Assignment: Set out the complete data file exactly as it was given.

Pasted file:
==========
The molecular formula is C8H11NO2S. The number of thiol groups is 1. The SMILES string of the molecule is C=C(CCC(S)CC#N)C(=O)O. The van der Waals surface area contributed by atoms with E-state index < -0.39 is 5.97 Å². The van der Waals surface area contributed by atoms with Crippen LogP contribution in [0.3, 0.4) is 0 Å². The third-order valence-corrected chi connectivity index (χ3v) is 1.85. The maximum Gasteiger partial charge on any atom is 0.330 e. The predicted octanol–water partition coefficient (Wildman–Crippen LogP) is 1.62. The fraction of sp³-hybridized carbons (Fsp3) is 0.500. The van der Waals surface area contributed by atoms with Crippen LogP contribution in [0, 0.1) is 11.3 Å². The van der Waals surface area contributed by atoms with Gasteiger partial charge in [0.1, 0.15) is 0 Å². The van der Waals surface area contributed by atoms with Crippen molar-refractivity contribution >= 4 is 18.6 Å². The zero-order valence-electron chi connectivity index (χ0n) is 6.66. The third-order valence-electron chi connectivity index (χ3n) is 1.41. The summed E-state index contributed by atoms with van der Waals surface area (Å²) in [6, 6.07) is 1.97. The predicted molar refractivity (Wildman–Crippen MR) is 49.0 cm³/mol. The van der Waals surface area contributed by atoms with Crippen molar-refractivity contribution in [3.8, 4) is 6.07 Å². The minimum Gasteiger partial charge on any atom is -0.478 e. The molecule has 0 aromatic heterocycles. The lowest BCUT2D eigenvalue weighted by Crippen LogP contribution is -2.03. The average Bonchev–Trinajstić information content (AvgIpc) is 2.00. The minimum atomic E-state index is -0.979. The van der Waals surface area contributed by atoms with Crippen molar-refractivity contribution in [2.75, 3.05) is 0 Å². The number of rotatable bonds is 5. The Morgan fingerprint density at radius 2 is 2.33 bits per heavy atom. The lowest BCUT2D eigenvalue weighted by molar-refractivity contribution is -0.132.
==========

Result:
The molecular formula is C8H11NO2S. The number of thiol groups is 1. The SMILES string of the molecule is C=C(CCC(S)CC#N)C(=O)O. The van der Waals surface area contributed by atoms with E-state index < -0.39 is 5.97 Å². The van der Waals surface area contributed by atoms with Crippen LogP contribution in [0.3, 0.4) is 0 Å². The third-order valence-corrected chi connectivity index (χ3v) is 1.85. The maximum Gasteiger partial charge on any atom is 0.330 e. The predicted octanol–water partition coefficient (Wildman–Crippen LogP) is 1.62. The fraction of sp³-hybridized carbons (Fsp3) is 0.500. The van der Waals surface area contributed by atoms with Crippen LogP contribution in [0, 0.1) is 11.3 Å². The van der Waals surface area contributed by atoms with Gasteiger partial charge in [0.1, 0.15) is 0 Å². The van der Waals surface area contributed by atoms with Crippen molar-refractivity contribution >= 4 is 18.6 Å². The zero-order valence-electron chi connectivity index (χ0n) is 6.66. The third-order valence-electron chi connectivity index (χ3n) is 1.41. The summed E-state index contributed by atoms with van der Waals surface area (Å²) in [6, 6.07) is 1.97. The predicted molar refractivity (Wildman–Crippen MR) is 49.0 cm³/mol. The van der Waals surface area contributed by atoms with Crippen molar-refractivity contribution in [3.8, 4) is 6.07 Å². The minimum Gasteiger partial charge on any atom is -0.478 e. The molecule has 0 aromatic heterocycles. The lowest BCUT2D eigenvalue weighted by Crippen LogP contribution is -2.03. The average Bonchev–Trinajstić information content (AvgIpc) is 2.00. The minimum atomic E-state index is -0.979. The van der Waals surface area contributed by atoms with Crippen molar-refractivity contribution in [2.75, 3.05) is 0 Å². The number of rotatable bonds is 5. The Morgan fingerprint density at radius 2 is 2.33 bits per heavy atom. The lowest BCUT2D eigenvalue weighted by molar-refractivity contribution is -0.132.